Unlike steel armour, which can induce eddy currents and cause overheating in AC distribution, the non-magnetic aluminium reinforcement in AWA cables prevents such problems. AWA cables are found in applications where magnetic fields need to be minimized.
Braid Wire Armour
Braided armour cables feature a tightly meshed tubular structure formed by interwoven fine copper wires. This braided structure wraps around the conductor, providing mechanical protection and suppressing magnetic fields. The suppression of magnetic fields reduces electromagnetic interference between cables and nearby equipment, making braided armour cables suitable for high-speed signal transmission in environments prone to mechanical damage.
Applications of Armoured Cables
Safety and Protection of Armoured Cables
Armoured cables stand out in terms of safety and protection. Due to their robust construction, these cables can endure extreme conditions that often correlate with heavy-duty applications. The metal armour provides a formidable barrier against severe mechanical stress, such as impact and crushing forces. Furthermore, the armour helps shield the insulation from chemical degradation and temperature extremes, ensuring the integrity of the electrical conductors.
Additionally, the armour provides a measure of grounding safety. If the cable is damaged and a hot wire touches the armour, the grounded armour will trigger a breaker to interrupt the circuit, thereby providing an additional layer of safety.
Application of Armoured Cables across Various Industries
The protective and resilient nature of armoured cables makes them highly demanded in a wide range of applications and industries. In construction and infrastructure development, these cables are used for power transmission in both underground and overhead installations. Their toughness and ability to withstand harsh environments also make them suitable for use in the utilities and renewable energy sector, such as for power links in wind turbines and solar panels.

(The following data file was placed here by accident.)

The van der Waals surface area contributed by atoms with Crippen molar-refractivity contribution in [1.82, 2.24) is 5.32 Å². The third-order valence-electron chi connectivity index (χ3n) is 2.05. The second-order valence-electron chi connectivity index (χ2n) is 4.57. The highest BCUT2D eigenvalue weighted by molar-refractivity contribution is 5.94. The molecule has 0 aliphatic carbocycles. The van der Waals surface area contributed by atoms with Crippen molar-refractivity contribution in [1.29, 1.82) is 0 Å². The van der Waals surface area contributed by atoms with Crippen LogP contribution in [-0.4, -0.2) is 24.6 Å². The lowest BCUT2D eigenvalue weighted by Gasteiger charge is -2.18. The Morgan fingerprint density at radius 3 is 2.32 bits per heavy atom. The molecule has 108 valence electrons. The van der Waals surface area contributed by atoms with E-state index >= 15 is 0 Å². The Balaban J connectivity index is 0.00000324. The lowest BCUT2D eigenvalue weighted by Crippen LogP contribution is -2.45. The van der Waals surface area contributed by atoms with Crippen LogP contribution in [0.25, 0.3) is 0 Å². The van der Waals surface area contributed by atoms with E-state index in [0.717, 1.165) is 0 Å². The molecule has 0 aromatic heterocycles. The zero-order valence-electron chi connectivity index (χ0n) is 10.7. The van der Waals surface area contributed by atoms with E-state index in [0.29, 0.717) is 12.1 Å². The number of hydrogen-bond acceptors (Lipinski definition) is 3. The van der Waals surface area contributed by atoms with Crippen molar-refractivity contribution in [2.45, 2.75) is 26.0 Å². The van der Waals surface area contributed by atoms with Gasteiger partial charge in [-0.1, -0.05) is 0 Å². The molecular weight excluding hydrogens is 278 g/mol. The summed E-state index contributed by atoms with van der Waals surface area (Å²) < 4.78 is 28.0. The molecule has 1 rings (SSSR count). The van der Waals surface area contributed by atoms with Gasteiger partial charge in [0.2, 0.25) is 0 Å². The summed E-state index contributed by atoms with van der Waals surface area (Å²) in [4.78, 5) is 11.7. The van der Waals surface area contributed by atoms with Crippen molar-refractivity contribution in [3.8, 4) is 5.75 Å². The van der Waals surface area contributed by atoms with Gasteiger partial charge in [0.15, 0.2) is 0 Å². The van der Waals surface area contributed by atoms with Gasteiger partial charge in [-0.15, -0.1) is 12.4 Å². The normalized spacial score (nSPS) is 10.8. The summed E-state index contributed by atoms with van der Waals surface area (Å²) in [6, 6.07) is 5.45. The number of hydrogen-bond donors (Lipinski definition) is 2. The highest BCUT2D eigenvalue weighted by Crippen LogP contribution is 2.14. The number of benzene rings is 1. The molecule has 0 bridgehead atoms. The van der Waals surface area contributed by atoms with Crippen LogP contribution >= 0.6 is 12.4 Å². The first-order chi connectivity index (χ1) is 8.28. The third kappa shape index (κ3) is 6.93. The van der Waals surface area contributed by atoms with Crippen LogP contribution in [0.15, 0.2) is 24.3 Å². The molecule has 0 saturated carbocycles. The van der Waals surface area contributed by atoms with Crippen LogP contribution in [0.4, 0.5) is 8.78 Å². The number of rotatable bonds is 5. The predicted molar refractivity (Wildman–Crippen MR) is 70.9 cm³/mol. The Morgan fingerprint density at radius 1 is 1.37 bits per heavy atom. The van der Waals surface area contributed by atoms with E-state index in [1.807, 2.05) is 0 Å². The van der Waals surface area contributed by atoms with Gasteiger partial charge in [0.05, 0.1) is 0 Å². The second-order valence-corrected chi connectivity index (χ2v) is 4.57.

In the mining and marine industries, where environment conditions can be severe and unpredictable, the use of armoured cables is prevalent due to their strength and endurance. Furthermore, these cables are also used in heavy industries and manufacturing, where machinery and equipment require reliable and continuous power supply.
To sum it up, armoured cables are virtually a non-negotiable necessity in industries that operate within harsh environments. These cables provide a robust, secure method for the transmission of power and data in various circumstances.
Understanding the Uses of Armoured Cable
Armoured cable, primarily used in power distribution, is a versatile solution for various industrial applications due to its protective properties. It’s the go-to choice in environments that demand a high level of mechanical protection and electrical safety like commercial buildings, hospitals, and industrial plants. Moreover, armoured cables are often found in heavy-duty motors, HVAC systems, and street lighting, as well as subterranean placements, thanks to their resilience against physical damage and harsh external conditions.
Safety Measures in Installing and Handling Armoured Cables
Handling and installing armoured cables demand a level of caution to uphold safety. Prior to installation, ensure the cable is suitable for its intended use, taking into account factors such as the environment, the nature of the application, and the cable’s rated temperature and voltage.
During installation, avoid twisting or bending the cable beyond its minimum bending radius. Excessive bending can damage the armour and compromise its effectiveness.
Remember that the ends of the metallic armour can be sharp. Handle with care to prevent injuries. Use of appropriate protective gear, such as gloves, can be highly beneficial in this regard.
A routine visual inspection can also help spot potential issues early. Always check for signs of damage or exposed wires before working with armoured cables. Damaged cables should be repaired or replaced immediately.